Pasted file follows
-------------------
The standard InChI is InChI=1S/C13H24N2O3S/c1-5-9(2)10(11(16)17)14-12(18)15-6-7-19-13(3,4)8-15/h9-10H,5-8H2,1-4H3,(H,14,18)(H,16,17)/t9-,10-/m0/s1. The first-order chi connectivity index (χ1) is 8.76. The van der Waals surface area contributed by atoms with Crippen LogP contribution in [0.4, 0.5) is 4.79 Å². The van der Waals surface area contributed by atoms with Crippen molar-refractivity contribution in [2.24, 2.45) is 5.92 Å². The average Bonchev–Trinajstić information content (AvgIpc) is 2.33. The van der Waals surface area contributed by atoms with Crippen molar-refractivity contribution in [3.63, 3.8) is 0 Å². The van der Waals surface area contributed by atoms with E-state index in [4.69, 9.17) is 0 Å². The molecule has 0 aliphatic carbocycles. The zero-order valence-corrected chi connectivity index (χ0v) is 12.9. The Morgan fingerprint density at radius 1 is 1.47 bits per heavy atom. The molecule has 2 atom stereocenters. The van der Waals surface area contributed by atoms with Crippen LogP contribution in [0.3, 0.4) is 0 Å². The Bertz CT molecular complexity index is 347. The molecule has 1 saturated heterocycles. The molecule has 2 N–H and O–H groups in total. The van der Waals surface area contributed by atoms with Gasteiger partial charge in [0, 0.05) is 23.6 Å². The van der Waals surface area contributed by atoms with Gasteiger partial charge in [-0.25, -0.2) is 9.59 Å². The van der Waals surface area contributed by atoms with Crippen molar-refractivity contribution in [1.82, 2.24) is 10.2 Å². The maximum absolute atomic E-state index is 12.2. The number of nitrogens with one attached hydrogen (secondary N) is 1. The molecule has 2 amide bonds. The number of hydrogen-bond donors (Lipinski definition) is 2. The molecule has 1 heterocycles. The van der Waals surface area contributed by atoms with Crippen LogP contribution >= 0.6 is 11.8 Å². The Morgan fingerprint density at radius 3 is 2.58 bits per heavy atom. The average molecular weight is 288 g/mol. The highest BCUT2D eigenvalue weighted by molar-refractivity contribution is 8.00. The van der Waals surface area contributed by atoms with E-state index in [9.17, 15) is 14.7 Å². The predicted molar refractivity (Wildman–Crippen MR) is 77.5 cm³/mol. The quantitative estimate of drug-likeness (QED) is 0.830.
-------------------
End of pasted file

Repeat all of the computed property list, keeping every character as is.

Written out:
The standard InChI is InChI=1S/C13H24N2O3S/c1-5-9(2)10(11(16)17)14-12(18)15-6-7-19-13(3,4)8-15/h9-10H,5-8H2,1-4H3,(H,14,18)(H,16,17)/t9-,10-/m0/s1. The first-order chi connectivity index (χ1) is 8.76. The van der Waals surface area contributed by atoms with Crippen LogP contribution in [0.4, 0.5) is 4.79 Å². The van der Waals surface area contributed by atoms with Crippen molar-refractivity contribution in [2.24, 2.45) is 5.92 Å². The average Bonchev–Trinajstić information content (AvgIpc) is 2.33. The van der Waals surface area contributed by atoms with Crippen molar-refractivity contribution in [3.63, 3.8) is 0 Å². The van der Waals surface area contributed by atoms with E-state index in [4.69, 9.17) is 0 Å². The molecule has 0 aliphatic carbocycles. The zero-order valence-corrected chi connectivity index (χ0v) is 12.9. The Morgan fingerprint density at radius 1 is 1.47 bits per heavy atom. The molecule has 2 atom stereocenters. The van der Waals surface area contributed by atoms with Crippen LogP contribution in [0.3, 0.4) is 0 Å². The Bertz CT molecular complexity index is 347. The molecule has 1 saturated heterocycles. The molecule has 2 N–H and O–H groups in total. The van der Waals surface area contributed by atoms with Gasteiger partial charge in [0, 0.05) is 23.6 Å². The van der Waals surface area contributed by atoms with Gasteiger partial charge in [-0.25, -0.2) is 9.59 Å². The van der Waals surface area contributed by atoms with Crippen molar-refractivity contribution in [1.82, 2.24) is 10.2 Å². The maximum absolute atomic E-state index is 12.2. The number of nitrogens with one attached hydrogen (secondary N) is 1. The molecule has 2 amide bonds. The number of hydrogen-bond donors (Lipinski definition) is 2. The molecule has 1 heterocycles. The van der Waals surface area contributed by atoms with Crippen LogP contribution >= 0.6 is 11.8 Å². The Morgan fingerprint density at radius 3 is 2.58 bits per heavy atom. The average molecular weight is 288 g/mol. The highest BCUT2D eigenvalue weighted by molar-refractivity contribution is 8.00. The van der Waals surface area contributed by atoms with E-state index in [9.17, 15) is 14.7 Å². The predicted molar refractivity (Wildman–Crippen MR) is 77.5 cm³/mol. The quantitative estimate of drug-likeness (QED) is 0.830.